4. Reassure that it is healthy: Similar to reminding the mother that she is going through this process by choice is the needed reminder that the process is healthy. Saying: “You are giving birth in the most healthy way possible, and everything you feel now is healthy” is a much-needed reminder for the primal brain that reacts to bodily discomforts as threats to our survival.
5. Break the process into short intervals: When a woman is emersed in the process of giving birth, it might seem to her like an awfully long process with no prediction to its endpoint. Therefore, breaking it into short intervals can help her navigate through the process and conduct herself better. You can definitely coach the mother by saying: “I get this is how you feel right now, and I think it’s the result of ______________(Here you would name the transition or change that you know just occurred), therefore I suggest that we try for another 15-20 minutes before you take any major decision.” Then look at the clock and state the exact time in which you will revisit a new pathway for her birth. It is my experience that when the time arrives you’ll be able to say “You can be really proud of yourself, look how you have triumphed these past 20 minutes and how strong you are now!”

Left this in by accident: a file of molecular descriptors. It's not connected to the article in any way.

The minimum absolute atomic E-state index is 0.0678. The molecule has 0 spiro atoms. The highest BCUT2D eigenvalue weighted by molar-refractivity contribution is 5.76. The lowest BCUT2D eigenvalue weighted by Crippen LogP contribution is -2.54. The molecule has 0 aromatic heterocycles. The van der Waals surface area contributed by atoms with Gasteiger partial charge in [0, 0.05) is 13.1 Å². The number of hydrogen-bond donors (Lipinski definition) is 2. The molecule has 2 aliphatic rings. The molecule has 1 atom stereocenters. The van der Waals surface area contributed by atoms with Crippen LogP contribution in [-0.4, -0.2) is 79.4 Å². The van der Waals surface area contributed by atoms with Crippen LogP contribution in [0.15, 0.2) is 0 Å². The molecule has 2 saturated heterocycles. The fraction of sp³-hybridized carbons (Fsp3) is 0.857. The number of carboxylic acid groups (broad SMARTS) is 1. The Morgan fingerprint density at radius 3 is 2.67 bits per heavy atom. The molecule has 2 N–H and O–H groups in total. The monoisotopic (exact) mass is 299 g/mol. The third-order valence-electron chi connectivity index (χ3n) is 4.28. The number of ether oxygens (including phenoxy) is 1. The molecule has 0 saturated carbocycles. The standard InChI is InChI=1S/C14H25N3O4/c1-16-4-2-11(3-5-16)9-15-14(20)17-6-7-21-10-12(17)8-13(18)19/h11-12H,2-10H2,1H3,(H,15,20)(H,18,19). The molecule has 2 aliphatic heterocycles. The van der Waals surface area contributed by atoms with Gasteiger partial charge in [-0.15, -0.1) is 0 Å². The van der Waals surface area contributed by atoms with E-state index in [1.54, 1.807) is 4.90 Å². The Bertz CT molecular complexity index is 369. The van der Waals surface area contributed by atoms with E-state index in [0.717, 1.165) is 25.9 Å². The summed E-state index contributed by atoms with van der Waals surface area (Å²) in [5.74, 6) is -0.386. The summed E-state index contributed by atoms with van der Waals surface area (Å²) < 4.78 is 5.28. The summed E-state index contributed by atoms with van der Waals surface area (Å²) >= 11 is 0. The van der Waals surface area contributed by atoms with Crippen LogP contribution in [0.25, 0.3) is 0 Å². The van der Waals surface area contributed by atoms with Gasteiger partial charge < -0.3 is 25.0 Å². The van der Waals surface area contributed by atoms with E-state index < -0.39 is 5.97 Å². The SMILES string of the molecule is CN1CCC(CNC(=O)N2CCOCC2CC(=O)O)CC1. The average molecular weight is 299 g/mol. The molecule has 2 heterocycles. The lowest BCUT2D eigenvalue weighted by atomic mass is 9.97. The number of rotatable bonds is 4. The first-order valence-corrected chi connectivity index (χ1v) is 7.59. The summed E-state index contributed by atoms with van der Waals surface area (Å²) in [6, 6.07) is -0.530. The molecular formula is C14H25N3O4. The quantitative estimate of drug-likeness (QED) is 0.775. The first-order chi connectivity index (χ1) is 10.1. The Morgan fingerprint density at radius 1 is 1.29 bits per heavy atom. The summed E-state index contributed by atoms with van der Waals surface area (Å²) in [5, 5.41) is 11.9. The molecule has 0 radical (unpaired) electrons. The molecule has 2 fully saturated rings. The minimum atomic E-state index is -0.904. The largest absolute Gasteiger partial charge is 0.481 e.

Your clients’ motivations should appear on your intake form
Over the years and throughout my book, I have shared more coaching strategies around the topic of coping with labor pain and strains. You may also consider joining the Birth Support Coaching Certificate Course dedicated solely to verbal coaching throughout pregnancy and childbirth. The course consists of online classes followed by Zoom meetings to allow the community of birth pros. to grow together as coaches. You may click HERE to receive notifications about the upcoming course.